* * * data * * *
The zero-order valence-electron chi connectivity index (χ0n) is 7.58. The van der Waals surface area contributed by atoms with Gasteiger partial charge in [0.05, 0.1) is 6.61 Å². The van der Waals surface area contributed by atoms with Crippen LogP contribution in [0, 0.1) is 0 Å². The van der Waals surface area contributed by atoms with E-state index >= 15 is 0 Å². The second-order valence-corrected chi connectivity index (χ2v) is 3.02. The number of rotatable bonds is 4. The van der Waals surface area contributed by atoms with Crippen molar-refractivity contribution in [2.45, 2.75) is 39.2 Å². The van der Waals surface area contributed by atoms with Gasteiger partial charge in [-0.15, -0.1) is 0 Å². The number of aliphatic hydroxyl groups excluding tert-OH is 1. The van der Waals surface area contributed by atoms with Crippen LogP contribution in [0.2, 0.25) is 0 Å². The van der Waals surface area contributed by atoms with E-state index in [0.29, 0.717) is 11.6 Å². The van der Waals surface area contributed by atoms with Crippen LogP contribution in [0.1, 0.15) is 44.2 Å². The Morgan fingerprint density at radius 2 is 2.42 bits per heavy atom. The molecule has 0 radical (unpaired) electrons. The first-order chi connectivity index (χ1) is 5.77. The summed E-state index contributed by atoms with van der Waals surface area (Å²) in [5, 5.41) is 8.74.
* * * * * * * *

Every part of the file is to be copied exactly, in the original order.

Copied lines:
The zero-order valence-electron chi connectivity index (χ0n) is 7.58. The van der Waals surface area contributed by atoms with Gasteiger partial charge in [0.05, 0.1) is 6.61 Å². The van der Waals surface area contributed by atoms with Crippen LogP contribution in [0, 0.1) is 0 Å². The van der Waals surface area contributed by atoms with E-state index >= 15 is 0 Å². The second-order valence-corrected chi connectivity index (χ2v) is 3.02. The number of rotatable bonds is 4. The van der Waals surface area contributed by atoms with Crippen molar-refractivity contribution in [2.45, 2.75) is 39.2 Å². The van der Waals surface area contributed by atoms with Gasteiger partial charge in [-0.15, -0.1) is 0 Å². The number of aliphatic hydroxyl groups excluding tert-OH is 1. The van der Waals surface area contributed by atoms with Crippen LogP contribution in [0.2, 0.25) is 0 Å². The van der Waals surface area contributed by atoms with E-state index in [0.29, 0.717) is 11.6 Å². The van der Waals surface area contributed by atoms with Crippen LogP contribution in [0.1, 0.15) is 44.2 Å². The Morgan fingerprint density at radius 2 is 2.42 bits per heavy atom. The molecule has 0 radical (unpaired) electrons. The first-order chi connectivity index (χ1) is 5.77. The summed E-state index contributed by atoms with van der Waals surface area (Å²) in [5, 5.41) is 8.74.